Silverstrand Photography Blog

Local photography company in Saratoga Springs, UT. Families, corporate, sports.

Tuesday’s Tips & Tricks | Shutter & Aperture together

The last two tips and tricks, we talked a little about shutter speed and aperture.  So this week we will go over how they are used together.  How fun will that be?! 🙂

So… you have your camera.  (Film or SLR)  Here’s basically what is happening inside with the shutter and the aperture:  the aperture is the diameter of the lens through which light exposes the film.

By making the size of the aperture bigger or smaller, you control the volume of light entering the camera.

The shutter is the mechanism that opens and closes to control the length of time the light is exposing the film.

The aperture and the shutter are connected meaning that one cannot be altered without the other being altered also.

Your camera usually has TTL metering (through-the-lens light metering).  If not, you can use a separate hand-held light meter.  The meter takes a reading of the amount of light reflected off your subject.  However, to get the correct exposure combination, you also have to tell the meter what speed (ISO rating) you have your camera set to.

So according to the above chart (which may vary slightly with your camera), to get a correct exposure, the bigger the aperture (f/2 or f/2.8) the faster the shutter speed (1/1000 or 1/500 of a second).  This gives you a smaller depth of field and less movement blur.

On the opposite end, the smaller the aperture (f/16 or f/11) the slower the shutter speed is used (1/15 or 1/30 of a second).  This gives you a greater depth of field and more movement blur.

So what combination should you use?  Depends on what you want your picture to look like. 🙂  Do you want to show movement or stop movement?  Do you want to have your depth of field large or small.  First decide on that.  Then set your aperture and shutter speeds accordingly.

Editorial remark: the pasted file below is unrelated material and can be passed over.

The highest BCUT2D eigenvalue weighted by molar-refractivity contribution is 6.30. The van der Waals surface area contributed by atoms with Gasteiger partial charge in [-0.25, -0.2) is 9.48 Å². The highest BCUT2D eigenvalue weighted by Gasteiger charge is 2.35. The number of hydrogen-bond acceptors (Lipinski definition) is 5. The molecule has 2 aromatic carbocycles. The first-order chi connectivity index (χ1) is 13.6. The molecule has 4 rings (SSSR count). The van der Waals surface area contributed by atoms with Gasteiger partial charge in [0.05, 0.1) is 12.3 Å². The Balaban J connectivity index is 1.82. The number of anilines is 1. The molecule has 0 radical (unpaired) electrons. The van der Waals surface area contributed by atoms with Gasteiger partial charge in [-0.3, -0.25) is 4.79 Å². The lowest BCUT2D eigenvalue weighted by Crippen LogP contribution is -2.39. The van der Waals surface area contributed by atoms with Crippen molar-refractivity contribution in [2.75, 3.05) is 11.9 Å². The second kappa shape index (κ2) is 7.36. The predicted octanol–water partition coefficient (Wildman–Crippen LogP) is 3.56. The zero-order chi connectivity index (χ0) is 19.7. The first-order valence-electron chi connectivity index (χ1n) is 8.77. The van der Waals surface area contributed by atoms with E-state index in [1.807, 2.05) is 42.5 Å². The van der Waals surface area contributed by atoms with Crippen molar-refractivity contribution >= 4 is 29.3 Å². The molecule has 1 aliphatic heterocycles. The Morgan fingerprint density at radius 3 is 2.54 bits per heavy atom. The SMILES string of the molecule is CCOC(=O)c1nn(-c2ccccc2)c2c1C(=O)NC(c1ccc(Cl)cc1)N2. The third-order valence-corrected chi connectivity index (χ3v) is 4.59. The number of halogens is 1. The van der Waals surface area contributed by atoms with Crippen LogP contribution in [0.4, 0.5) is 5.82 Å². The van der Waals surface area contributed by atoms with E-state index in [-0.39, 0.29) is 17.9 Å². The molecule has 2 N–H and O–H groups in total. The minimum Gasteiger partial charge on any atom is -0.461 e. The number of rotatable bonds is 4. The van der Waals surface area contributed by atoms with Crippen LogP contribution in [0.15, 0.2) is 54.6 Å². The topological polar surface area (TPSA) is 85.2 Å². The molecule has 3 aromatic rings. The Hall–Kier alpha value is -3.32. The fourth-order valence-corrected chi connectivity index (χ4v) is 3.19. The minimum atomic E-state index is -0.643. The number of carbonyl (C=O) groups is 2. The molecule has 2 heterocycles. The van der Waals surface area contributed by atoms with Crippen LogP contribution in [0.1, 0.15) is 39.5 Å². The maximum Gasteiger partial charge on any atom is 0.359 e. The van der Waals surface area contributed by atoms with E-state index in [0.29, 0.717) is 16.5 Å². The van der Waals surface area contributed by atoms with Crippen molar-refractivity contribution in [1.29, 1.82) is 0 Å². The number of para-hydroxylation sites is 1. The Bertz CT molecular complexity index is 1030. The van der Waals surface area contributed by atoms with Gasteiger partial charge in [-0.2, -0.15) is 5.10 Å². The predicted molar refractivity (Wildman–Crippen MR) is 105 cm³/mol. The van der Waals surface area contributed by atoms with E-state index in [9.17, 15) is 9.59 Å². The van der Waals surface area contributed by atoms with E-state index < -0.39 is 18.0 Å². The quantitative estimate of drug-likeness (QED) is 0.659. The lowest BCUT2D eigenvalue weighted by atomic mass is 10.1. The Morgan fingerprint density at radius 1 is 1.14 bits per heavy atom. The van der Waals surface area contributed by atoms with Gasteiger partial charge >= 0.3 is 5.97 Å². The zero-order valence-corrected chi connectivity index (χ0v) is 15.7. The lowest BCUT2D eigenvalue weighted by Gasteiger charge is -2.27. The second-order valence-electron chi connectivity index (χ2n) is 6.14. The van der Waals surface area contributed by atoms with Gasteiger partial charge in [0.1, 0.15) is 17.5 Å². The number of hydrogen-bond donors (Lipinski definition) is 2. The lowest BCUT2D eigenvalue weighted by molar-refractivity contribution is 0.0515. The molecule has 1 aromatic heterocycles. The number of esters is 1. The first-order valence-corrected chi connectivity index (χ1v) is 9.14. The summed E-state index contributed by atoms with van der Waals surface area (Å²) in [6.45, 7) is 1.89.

** one thing to remember is camera shake.  You want to have a shutter speed fast enough to prevent camera shake if you don’t have it on a tripod. The longer your lens is on your camera, the more camera shake you will get.  Here’s a little guide to help cut down on camera shake blur:

Traditional Safe Shutter Speed Chart – 35mm SLR
shakey hands
steady hands
35mm (wide)
50mm (standard)
100mm (medium zoom)
200mm (high zoom)
300mm (high zoom)

So if you have a 50mm lens (for example)  that you are shooting with, try not to go to a slower shutter speed than 1/125 if you have shakey hands or 1/60 if you have steady hands.  Once you hit that 1/30… you will start to get camera shake.

Ok, that’s all I have for today.  Hope this is useful information for you.  Come back next week for more tips and tricks!


5 responses to “Tuesday’s Tips & Tricks | Shutter & Aperture together

  1. bobbyjoseph May 23, 2012 at 8:01 am

    it is great

  2. bobbyjoseph June 24, 2012 at 5:28 am

    thank you sir, i have learned many thing… pls. keep writing more about photography.. thank you…

  3. Pingback: Reciprocal Exposure | davidinceoca

  4. Chang April 17, 2013 at 9:31 am

    It’s perfect time to make some plans for the future and it is time to be happy. I’ve read this post and if I
    could I want to suggest you some interesting things or advice.
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    I want to read even more things about it!

  5. fotografer June 23, 2014 at 7:37 am

    ok .. i’m understand .. and thank u for this tips 🙂

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